Quote and Credit

Quote and Credit


Showing posts sorted by relevance for query black romance. Sort by date Show all posts
Showing posts sorted by relevance for query black romance. Sort by date Show all posts

Vintage African-American Magazines Hot Black Romance

Black romance! Other than the dynamite duo of Jet and Ebony from Johnson Publications in Chicago, African-American magazines are surprisingly scarce, which is why the examples I pick to show here likely will not look familiar. Smaller circulations, segregated neighborhoods, institutional racism (did YOUR public library subscribe to Jive?) and other reasons account for their rarity. Plus, museums and serious collectors are now purchasing them to compensate for their earlier neglect. Unless you find a box somewhere, you might expect to pay 25 to 50 bucks apiece and more for a mint condition black romance magazine from the 1950s and 1960s...if and when you can find one.

Group of vintage African-American Romance magazines collection Jim Linderman




Black Ink Lost and Forgotten African-American Cartoonists of the Negro Pulps

Anyone out there need a doctoral project? I can't do it, my plate is full, but I do have a knack for ideas and a small pile of fairly scarce magazines aimed at the African-American market from the 1950s and 1960s.

Even the magazines are fairly hard to come by...search "Bronze Thrills" for one. A major publication which ran decades, yet it seems our major institutions and collectors have dropped the ball. Same with Copper Romance, Tan, Jive and more. Even the larger circulation magazines such as Hue and New Review are hard to come by. Ebony and Jet, both out of Chicago's Johnson Publications are far better documented, and in fact the organization recently graciously made the entire text of Jet available online (and what a resource it is.)

I started rounding up a few African-American magazines for a series I am putting together on the Vintage Sleaze site: "Afro-Antics the Black Pinup" another unfortunate neglected victim of institutional racism. Until the "Black is Beautiful" movement of the late 1960s women of color were few and far between the pulp covers, and you might enjoy the discoveries I am making for the essays.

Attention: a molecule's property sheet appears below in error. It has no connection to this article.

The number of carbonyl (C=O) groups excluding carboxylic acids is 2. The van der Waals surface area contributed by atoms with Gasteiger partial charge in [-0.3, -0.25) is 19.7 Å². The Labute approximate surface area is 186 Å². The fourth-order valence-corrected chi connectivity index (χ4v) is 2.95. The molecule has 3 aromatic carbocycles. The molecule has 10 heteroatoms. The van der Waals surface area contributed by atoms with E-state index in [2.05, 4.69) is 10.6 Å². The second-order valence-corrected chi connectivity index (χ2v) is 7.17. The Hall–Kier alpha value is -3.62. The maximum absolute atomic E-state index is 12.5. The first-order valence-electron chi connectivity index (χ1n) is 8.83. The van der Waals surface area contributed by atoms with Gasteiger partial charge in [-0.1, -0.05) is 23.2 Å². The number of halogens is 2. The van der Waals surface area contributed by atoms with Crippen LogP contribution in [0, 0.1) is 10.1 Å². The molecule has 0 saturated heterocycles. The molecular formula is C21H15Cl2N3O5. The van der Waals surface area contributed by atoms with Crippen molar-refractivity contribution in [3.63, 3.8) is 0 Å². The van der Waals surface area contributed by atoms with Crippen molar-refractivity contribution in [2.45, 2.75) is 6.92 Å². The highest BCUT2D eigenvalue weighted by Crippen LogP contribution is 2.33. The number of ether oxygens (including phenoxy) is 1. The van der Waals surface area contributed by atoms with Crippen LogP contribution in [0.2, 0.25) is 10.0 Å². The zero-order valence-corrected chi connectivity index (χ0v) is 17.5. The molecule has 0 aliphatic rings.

However, as I look for dark models I could not help but to notice some wonderful, and in terms of humor and quality, "equal" cartoonists we do not know. Since cartoonists love to create indecipherable signatures and the mastheads never credited them, these Black inkers are lost in time.

There ARE some known Black cartoonists of the era. The remarkable book on Jackie Ormes by Nancy Goldstein of two years ago is wonderful. There have been exhibitions on fairly well known black cartoonists such as Ollie Harrington, E. Simms Campbell, Wilbert Holloway and Leslie Rogers. There was even an issue of "All-Negro Comics" in 1947, but there was only one issue. Ishmael Reed blamed the demise on distributors who refused to carry it. At least the comic is easily found on the web today.

But certainly someone should know of Butch Austin AKA Mr. Jive who drew strips for Hep and Jive Magazine, and the others here who I can not even identify, not being an expert. Here are but a few examples from my quite modest little pile of magazines. One day I hope someone will put together the tale better than I ever could.



Bill Alexander African-American Artist of Vintage Sleaze (Part One)

Bill Alexander was an African-American illustrator about whom virtually nothing is known. He did have some famous friends, I hope to write more about them later. A new CD release from the wonderful Acrobat label in the UK offers scarce images of his work in "Roy Milton's Miltone Records Story." I had known Alexander for his striking, colorful but inept fetish paintings done for the covers of vintage sleaze paperbacks (five from my collection shown here) after he moved from LA to NYC in the late 1950's or early 1960's. These books were published in 1967 and contain not a swear word, much less any graphic sex. Vintage Sleaze paperbacks are a wonderful, affordable hobby. They LOOK filthy, that was the idea after all, to attract consumers with lurid, tease covers, but the actual sex was no more graphic than in any romance novel. However, I had only seen a few of his drawings done for Miltone. The incredible new CD comes with a small 34 page book illustrating many of the illustrations Alexander produced for early 78 rpm "Picture Discs." Like the music, they were hip, urban, swinging, rocking and raunchy. Acrobat releases tend to sell out quickly, so get on your friendly provider's website and purchase soon. They have a wonderful back catalog and have been documenting many small independent R&B labels, all worthy and all beautiful. But this one, while offering no more information about the illustrator I love, does provide great illustrations which fit the music to a T. A great package and a wonderful introduction to an unsung Black Artist who deserves more research. I intended to link to the Acrobat website but seems to be a broken for now, and I read a recent blog posting which says the label may be in financial duress. They may continue as a download company only. If so, too bad. In the meantime, search your suppliers for this and all their previous releases!

Five"Vintage Sleaze" Paperback books Illustrated by Bill Alexander c.1967 (Private Pose, Pen Pals, Fair Choice, Be My Guest, Bath House Peeper) Collection Jim Linderman